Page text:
FORT WAYNE – Just after 6 p.m. Thursday, Glenn Gross could be found stuffing losing Hoosier Millionaire scratch-off lottery tickets into a barrel at Memorial Coliseum.
He’d driven nearly 200 miles from Oolitic to see the Hoosier Millionaire show in Fort Wayne, and he’d brought 50 worthless tickets with him in hopes that one with his name on it would be drawn and he’d be the sole person from the audience to make it onto the show.
Meanwhile, Joe Hoffer, who had driven two hours from Knox, was busy scratching off new Hoosier Millionaire tickets, hoping for a loser so he could enter the drawing, too. He kept getting winners.
But Gross acknowledged his odds were good, probably better than the odds of winning a huge prize in the scratch-off game. And if he wasn’t chosen, he planned to go to more Hoosier Millionaire shows.
His trip was worthwhile. Gross was picked to be on the show, but a guy named Rick Rhodes from Kokomo was luckier, winning $13,500 to qualify for a final Hoosier Millionaire showdown this summer.
The lottery is holding six shows around the state this year. People who have non-winning Hoosier Millionaire tickets can use them to register online to be on one of the shows. Five contestants are chosen that way for each show, but one contestant is always chosen from the audience.
The top winners from each show will compete for a $1 million top prize in a finale at the Indiana State Fair in August. It’s all part of the 25th anniversary of the Hoosier Lottery.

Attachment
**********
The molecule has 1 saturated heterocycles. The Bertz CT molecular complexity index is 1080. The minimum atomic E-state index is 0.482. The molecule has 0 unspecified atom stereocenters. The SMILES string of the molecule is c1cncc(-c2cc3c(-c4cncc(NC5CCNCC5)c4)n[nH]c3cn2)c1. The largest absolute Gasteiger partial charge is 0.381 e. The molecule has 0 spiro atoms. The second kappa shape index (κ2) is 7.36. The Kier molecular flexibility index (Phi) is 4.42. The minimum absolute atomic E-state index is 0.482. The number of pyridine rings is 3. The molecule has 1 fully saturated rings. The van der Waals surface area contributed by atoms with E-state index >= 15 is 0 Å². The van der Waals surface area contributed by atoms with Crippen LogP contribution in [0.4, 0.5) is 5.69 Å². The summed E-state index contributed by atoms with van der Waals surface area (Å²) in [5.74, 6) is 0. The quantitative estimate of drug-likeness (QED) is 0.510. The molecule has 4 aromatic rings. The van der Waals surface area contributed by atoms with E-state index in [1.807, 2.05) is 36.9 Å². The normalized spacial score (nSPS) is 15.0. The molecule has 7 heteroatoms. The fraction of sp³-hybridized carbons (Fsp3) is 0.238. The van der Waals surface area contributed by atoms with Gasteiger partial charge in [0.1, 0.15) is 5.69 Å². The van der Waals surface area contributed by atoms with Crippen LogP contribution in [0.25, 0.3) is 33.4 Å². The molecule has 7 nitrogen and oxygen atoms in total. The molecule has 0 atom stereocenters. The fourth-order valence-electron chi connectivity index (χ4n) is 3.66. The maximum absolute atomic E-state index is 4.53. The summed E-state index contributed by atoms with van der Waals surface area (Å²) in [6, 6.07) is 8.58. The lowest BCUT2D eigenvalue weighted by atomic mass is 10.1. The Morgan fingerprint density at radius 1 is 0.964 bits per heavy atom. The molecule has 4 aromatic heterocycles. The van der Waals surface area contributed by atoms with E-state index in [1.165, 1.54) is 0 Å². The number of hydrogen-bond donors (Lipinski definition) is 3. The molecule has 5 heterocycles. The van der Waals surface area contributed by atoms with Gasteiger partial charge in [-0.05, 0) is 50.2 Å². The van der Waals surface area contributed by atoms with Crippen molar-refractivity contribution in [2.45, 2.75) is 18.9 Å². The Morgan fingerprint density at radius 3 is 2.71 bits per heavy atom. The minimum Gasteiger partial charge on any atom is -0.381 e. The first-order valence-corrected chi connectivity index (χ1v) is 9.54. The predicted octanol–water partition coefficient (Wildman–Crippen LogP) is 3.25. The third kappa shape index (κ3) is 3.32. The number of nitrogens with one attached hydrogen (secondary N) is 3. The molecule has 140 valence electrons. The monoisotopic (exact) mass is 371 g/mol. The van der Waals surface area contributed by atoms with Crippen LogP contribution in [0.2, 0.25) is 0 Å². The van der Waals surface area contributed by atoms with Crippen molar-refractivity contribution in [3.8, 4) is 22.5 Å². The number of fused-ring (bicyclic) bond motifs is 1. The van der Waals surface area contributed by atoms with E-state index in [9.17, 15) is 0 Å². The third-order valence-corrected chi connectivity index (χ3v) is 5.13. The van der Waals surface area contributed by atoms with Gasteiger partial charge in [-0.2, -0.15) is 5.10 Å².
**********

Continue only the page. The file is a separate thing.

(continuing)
The first show, held in Evansville last month, drew about 400 spectators. Lottery officials estimated the Fort Wayne crowd was something more than 1,000, twice the size of Evansville’s, and as the show progressed, the crowd enthusiastically yelled, hoping to watch someone win big bucks.
Once the show got started, hosts worked the crowd, telling jokes and interviewing contestants as they slowly picked numbers on a big board, winning whatever amount of money was behind them.
Rhodes took the lead early and held onto it throughout the hour-long show to eventually win, but he went bust in a bonus round, missing out on a chance to win as much as an extra $16,000. He wasn’t disappointed, though.
I could have walked away with $1,500 and been tickled, he said. One of my wishes was always to be on the show.
He plans to donate a portion of his winnings to the Special Olympics in his hometown and make an even bigger gift if he wins big in Indianapolis this summer.
Meanwhile, Gross, who ultimately won $4,500, says he’s going to see the other Hoosier Millionaire shows, though he’s ineligible to be a contestant again.
He said he always watched the show on television – that ran from 1989 to 2005 – and enjoyed it.